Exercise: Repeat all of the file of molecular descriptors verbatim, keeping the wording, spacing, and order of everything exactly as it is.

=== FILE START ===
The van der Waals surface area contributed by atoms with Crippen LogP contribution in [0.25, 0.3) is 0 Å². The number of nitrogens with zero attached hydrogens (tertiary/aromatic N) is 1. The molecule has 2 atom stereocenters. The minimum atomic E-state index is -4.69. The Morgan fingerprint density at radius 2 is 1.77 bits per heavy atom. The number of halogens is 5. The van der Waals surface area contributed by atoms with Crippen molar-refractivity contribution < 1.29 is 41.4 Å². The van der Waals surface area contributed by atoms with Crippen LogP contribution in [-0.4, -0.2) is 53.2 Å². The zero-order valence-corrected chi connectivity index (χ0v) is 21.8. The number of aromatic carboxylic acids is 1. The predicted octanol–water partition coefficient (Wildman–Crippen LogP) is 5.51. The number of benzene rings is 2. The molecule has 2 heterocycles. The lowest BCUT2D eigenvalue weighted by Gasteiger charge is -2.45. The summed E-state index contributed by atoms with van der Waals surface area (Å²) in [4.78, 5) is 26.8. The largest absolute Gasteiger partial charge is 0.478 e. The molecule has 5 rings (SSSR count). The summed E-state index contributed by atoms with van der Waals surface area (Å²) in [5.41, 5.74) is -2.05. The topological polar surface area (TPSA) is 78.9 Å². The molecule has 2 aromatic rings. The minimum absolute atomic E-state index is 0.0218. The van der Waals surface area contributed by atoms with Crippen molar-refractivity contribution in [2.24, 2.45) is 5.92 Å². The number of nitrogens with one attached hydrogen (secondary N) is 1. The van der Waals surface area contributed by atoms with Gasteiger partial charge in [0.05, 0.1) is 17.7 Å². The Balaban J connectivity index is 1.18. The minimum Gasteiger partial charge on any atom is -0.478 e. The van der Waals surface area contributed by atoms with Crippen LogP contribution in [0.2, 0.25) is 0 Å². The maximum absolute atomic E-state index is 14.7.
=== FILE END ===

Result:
The van der Waals surface area contributed by atoms with Crippen LogP contribution in [0.25, 0.3) is 0 Å². The number of nitrogens with zero attached hydrogens (tertiary/aromatic N) is 1. The molecule has 2 atom stereocenters. The minimum atomic E-state index is -4.69. The Morgan fingerprint density at radius 2 is 1.77 bits per heavy atom. The number of halogens is 5. The van der Waals surface area contributed by atoms with Crippen molar-refractivity contribution < 1.29 is 41.4 Å². The van der Waals surface area contributed by atoms with Crippen LogP contribution in [-0.4, -0.2) is 53.2 Å². The zero-order valence-corrected chi connectivity index (χ0v) is 21.8. The number of aromatic carboxylic acids is 1. The predicted octanol–water partition coefficient (Wildman–Crippen LogP) is 5.51. The number of benzene rings is 2. The molecule has 2 heterocycles. The lowest BCUT2D eigenvalue weighted by Gasteiger charge is -2.45. The summed E-state index contributed by atoms with van der Waals surface area (Å²) in [4.78, 5) is 26.8. The largest absolute Gasteiger partial charge is 0.478 e. The molecule has 5 rings (SSSR count). The summed E-state index contributed by atoms with van der Waals surface area (Å²) in [5.41, 5.74) is -2.05. The topological polar surface area (TPSA) is 78.9 Å². The molecule has 2 aromatic rings. The minimum absolute atomic E-state index is 0.0218. The van der Waals surface area contributed by atoms with Crippen molar-refractivity contribution in [2.24, 2.45) is 5.92 Å². The number of nitrogens with one attached hydrogen (secondary N) is 1. The van der Waals surface area contributed by atoms with Gasteiger partial charge in [0.05, 0.1) is 17.7 Å². The Balaban J connectivity index is 1.18. The minimum Gasteiger partial charge on any atom is -0.478 e. The van der Waals surface area contributed by atoms with Crippen LogP contribution in [0.2, 0.25) is 0 Å². The maximum absolute atomic E-state index is 14.7.